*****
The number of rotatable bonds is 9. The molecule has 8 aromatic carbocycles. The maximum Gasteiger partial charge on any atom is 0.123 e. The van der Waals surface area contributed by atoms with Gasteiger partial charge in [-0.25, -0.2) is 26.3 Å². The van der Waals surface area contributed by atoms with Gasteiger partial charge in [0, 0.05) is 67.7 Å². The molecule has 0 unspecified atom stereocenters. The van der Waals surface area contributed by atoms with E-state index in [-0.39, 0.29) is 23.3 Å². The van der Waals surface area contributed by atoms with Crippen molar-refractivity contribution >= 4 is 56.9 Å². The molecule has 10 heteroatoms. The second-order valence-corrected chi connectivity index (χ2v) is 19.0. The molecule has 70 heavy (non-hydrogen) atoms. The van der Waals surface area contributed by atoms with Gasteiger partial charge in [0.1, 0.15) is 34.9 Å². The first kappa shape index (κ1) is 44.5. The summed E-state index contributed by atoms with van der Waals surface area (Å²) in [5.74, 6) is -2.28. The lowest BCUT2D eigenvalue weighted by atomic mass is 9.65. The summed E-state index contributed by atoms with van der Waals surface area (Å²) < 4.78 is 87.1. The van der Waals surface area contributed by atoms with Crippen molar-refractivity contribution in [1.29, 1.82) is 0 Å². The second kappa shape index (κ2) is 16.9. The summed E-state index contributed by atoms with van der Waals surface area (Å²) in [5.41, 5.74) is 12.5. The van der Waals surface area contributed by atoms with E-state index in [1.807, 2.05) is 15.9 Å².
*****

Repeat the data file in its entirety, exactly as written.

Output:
The number of rotatable bonds is 9. The molecule has 8 aromatic carbocycles. The maximum Gasteiger partial charge on any atom is 0.123 e. The van der Waals surface area contributed by atoms with Gasteiger partial charge in [-0.25, -0.2) is 26.3 Å². The van der Waals surface area contributed by atoms with Gasteiger partial charge in [0, 0.05) is 67.7 Å². The molecule has 0 unspecified atom stereocenters. The van der Waals surface area contributed by atoms with E-state index in [-0.39, 0.29) is 23.3 Å². The van der Waals surface area contributed by atoms with Crippen molar-refractivity contribution >= 4 is 56.9 Å². The molecule has 10 heteroatoms. The second-order valence-corrected chi connectivity index (χ2v) is 19.0. The molecule has 70 heavy (non-hydrogen) atoms. The van der Waals surface area contributed by atoms with Gasteiger partial charge in [0.1, 0.15) is 34.9 Å². The first kappa shape index (κ1) is 44.5. The summed E-state index contributed by atoms with van der Waals surface area (Å²) in [5.74, 6) is -2.28. The lowest BCUT2D eigenvalue weighted by atomic mass is 9.65. The summed E-state index contributed by atoms with van der Waals surface area (Å²) < 4.78 is 87.1. The van der Waals surface area contributed by atoms with Crippen molar-refractivity contribution in [1.29, 1.82) is 0 Å². The second kappa shape index (κ2) is 16.9. The summed E-state index contributed by atoms with van der Waals surface area (Å²) in [5.41, 5.74) is 12.5. The van der Waals surface area contributed by atoms with E-state index in [1.807, 2.05) is 15.9 Å².